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| 1 March 2024, Friday |

Chandrayaan-3 mission: Pragyan rover stumbles upon giant crater on Moon’s south pole

India’s Pragyan rover, stationed on the Moon as a component of the Chandrayaan-3 mission, came across a substantial crater measuring 4 meters in diameter on the lunar terrain.
The Indian Space Research Organisation (ISRO) said that the six-wheeled solar-powered rover found the crater about three metres from the edge on August 27 (Sunday) and was later directed to a safer path.

On August 27, 2023, the Rover came across a 4-meter diameter crater positioned 3 meters ahead of its location.
It’s now safely heading on a new path.#Chandrayaan_3#Ch3 pic.twitter.com/QfOmqDYvSF
The rover has so far traversed around 8 metres on the lunar surface since the lander landed and will continue to study the Moon’s geology and atmosphere in the unexplored southern pole.

It has a life span of only 14 Earth days, which is equivalent to one lunar day, and has 10 more days to go.

On August 23, India scripted history as the Chandrayaan-3 lander module successfully landed on the Moon’s south pole, becoming the first nation to achieve the historic feat.
Overall, India became the fourth country after the US, China, and Russia to have successfully landed on the Moon’s surface.

After the successful landing of Chandrayaan-3 on the Moon’s south pole on August 23, Indian Prime Minister Narendra Modi on Saturday (August 26) announced that the landing point will be called “Shiv Shakti”. He added that there was also a discussion over naming the point where Chandrayaan-2 crashed in 2019 and the point has been named “Tiranga”.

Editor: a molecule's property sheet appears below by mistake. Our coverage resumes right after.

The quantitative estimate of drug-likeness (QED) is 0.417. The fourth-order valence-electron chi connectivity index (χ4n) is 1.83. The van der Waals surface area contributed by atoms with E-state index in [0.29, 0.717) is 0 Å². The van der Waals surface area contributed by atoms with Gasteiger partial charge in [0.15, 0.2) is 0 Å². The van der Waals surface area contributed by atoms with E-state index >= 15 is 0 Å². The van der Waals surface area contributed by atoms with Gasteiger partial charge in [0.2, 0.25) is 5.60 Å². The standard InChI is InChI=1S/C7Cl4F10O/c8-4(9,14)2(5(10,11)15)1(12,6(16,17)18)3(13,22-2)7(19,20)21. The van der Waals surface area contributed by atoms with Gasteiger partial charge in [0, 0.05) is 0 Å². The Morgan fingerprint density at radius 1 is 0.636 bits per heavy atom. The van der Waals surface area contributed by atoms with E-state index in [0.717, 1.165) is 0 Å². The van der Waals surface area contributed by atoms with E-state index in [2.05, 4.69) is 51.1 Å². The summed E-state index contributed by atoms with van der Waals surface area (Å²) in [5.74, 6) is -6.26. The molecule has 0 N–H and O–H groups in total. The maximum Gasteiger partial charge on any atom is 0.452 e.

The announcements were made when Prime Minister Modi was at the Indian Space Research Organisation (ISRO) headquarters in Bengaluru, where he congratulated the scientists who contributed to the moon mission’s success.

ISRO Chief S Somanath on Thursday said that exploring the Moon’s south pole offered potential discoveries of water and much scientific data.

There has been much curiosity about the south pole ever since Chandrayaan-1 recorded evidence of water on the Moon.

It is believed that water ice on the Moon is capable of providing fuel, oxygen, and drinking water for future missions, but its rough terrain makes landing challenging.

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